All in all, while this version of LinuxPPC certainly has its flaws, once the problems are resolved, the system is rock-solid and very responsive. Furthermore, the LinuxPPC community is fairly responsive. The support newsgroup is a great source for help on most common problems, as are the mailing lists. Hardware support is currently at its best, as most devices do function properly (even PPP works). For Mac users on the search for a robust alternative to the MacOS, whether for development or server applications, LinuxPPC certainly delivers the goods.
Practical Task Scheduling Deployment
One of the best things about the UNIX environment (aside from being stable and efficient) is the vast array of software tools available to help you do your job. Traditionally, a UNIX tool does only one thing, but does that one thing very well. For example, grep is very easy to use and can search vast amounts of data quickly. The find tool can find a particular file or files based on all kinds of criteria. It's pretty easy to string these tools together to build even more powerful tools, such as a tool that finds all of the .log files in the /home directory and searches each one for a particular entry. This erector-set mentality allows UNIX system administrators to seem to always have the right tool for the job.
Cron traditionally has been considered another such a tool for job scheduling, but is it enough? This webinar considers that very question. The first part builds on a previous Geek Guide, Beyond Cron, and briefly describes how to know when it might be time to consider upgrading your job scheduling infrastructure. The second part presents an actual planning and implementation framework.
Join Linux Journal's Mike Diehl and Pat Cameron of Help Systems.
Free to Linux Journal readers.View Now!
|The Firebird Project's Firebird Relational Database||Jul 29, 2016|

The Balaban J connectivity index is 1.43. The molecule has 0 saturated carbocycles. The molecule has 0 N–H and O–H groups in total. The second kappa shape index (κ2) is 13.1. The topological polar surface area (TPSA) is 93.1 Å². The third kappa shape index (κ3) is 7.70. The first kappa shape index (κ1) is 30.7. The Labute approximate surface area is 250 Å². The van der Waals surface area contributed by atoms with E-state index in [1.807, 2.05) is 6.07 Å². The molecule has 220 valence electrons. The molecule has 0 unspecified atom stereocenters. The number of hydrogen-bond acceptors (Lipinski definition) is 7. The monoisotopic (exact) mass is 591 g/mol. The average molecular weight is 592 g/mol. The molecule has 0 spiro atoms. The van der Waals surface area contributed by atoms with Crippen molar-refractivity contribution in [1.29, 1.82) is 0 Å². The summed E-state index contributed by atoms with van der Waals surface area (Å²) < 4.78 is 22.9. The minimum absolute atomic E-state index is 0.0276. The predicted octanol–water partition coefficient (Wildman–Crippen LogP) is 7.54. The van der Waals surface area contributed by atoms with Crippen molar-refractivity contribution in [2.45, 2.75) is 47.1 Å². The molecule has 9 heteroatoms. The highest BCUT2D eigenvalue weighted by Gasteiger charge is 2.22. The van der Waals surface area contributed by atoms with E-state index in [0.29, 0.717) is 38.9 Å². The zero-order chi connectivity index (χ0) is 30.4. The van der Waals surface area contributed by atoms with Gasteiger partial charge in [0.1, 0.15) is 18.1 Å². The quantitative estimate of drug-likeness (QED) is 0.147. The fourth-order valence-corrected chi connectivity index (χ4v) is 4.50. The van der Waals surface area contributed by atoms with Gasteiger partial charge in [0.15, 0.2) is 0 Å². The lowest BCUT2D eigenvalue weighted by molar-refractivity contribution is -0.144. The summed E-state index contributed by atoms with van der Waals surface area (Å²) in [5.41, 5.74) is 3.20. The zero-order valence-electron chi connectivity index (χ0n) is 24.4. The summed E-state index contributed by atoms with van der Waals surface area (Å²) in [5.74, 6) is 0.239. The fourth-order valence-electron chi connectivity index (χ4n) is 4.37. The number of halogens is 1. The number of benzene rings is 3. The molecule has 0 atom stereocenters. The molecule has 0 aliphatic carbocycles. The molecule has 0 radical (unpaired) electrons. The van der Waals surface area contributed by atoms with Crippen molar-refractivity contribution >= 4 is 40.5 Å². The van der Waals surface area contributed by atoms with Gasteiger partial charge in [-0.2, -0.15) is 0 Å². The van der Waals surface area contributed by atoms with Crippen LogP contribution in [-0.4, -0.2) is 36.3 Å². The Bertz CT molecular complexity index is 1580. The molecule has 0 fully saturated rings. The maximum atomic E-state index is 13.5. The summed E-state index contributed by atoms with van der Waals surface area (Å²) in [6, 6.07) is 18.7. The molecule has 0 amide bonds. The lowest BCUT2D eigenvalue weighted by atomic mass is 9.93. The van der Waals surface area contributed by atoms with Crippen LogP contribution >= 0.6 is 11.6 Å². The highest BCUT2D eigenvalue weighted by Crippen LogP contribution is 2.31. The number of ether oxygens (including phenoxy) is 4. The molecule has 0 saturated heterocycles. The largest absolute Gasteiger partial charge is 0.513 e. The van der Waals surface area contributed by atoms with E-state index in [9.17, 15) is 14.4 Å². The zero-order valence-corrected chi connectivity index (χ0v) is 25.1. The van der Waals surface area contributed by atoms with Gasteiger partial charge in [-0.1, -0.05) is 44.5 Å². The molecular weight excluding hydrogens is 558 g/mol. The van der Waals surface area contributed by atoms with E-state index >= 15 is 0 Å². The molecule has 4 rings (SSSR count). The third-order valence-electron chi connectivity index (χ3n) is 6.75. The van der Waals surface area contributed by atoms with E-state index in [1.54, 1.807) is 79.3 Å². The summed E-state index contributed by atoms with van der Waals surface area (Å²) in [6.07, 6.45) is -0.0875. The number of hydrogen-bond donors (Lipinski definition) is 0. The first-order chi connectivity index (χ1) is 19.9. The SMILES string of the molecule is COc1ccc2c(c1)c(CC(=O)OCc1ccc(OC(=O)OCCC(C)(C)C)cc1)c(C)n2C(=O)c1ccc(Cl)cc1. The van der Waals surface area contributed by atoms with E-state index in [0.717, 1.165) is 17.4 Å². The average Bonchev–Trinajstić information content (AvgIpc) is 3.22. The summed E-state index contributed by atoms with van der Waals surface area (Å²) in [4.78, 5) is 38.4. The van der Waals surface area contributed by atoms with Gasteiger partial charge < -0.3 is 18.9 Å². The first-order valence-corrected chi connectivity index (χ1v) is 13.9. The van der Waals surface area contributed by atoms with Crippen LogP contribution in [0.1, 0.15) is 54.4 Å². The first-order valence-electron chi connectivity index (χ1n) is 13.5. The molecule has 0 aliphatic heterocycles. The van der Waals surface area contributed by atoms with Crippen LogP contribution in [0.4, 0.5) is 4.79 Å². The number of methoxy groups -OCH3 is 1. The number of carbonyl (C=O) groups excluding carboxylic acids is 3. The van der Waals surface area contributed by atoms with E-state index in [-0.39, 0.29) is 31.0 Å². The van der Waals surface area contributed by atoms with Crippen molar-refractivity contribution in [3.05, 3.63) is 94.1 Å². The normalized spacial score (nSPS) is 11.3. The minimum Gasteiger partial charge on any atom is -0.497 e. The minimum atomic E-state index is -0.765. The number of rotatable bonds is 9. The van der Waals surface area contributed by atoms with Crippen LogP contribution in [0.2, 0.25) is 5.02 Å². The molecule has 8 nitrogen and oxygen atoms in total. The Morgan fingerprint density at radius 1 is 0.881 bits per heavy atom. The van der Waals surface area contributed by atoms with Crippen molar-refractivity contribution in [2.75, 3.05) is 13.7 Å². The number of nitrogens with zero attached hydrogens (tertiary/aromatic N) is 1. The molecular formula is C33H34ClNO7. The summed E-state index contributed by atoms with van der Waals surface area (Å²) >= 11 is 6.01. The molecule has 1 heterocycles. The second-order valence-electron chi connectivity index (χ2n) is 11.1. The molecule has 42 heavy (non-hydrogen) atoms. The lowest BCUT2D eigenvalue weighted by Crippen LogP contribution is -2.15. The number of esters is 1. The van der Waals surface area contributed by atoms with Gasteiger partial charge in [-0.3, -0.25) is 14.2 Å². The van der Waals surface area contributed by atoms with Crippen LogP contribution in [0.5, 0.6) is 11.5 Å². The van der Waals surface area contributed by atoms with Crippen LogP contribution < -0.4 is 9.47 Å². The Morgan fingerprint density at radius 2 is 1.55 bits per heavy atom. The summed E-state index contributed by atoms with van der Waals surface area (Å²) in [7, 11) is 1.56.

|Stunnel Security for Oracle||Jul 28, 2016|
|SUSE LLC's SUSE Manager||Jul 21, 2016|
|My +1 Sword of Productivity||Jul 20, 2016|
|Non-Linux FOSS: Caffeine!||Jul 19, 2016|
|Murat Yener and Onur Dundar's Expert Android Studio (Wrox)||Jul 18, 2016|
- The Firebird Project's Firebird Relational Database
- Stunnel Security for Oracle
- My +1 Sword of Productivity
- SUSE LLC's SUSE Manager
- Managing Linux Using Puppet
- Non-Linux FOSS: Caffeine!
- Murat Yener and Onur Dundar's Expert Android Studio (Wrox)
- Parsing an RSS News Feed with a Bash Script
- Google's SwiftShader Released
- Doing for User Space What We Did for Kernel Space
With all the industry talk about the benefits of Linux on Power and all the performance advantages offered by its open architecture, you may be considering a move in that direction. If you are thinking about analytics, big data and cloud computing, you would be right to evaluate Power. The idea of using commodity x86 hardware and replacing it every three years is an outdated cost model. It doesn’t consider the total cost of ownership, and it doesn’t consider the advantage of real processing power, high-availability and multithreading like a demon.
This ebook takes a look at some of the practical applications of the Linux on Power platform and ways you might bring all the performance power of this open architecture to bear for your organization. There are no smoke and mirrors here—just hard, cold, empirical evidence provided by independent sources. I also consider some innovative ways Linux on Power will be used in the future.Get the Guide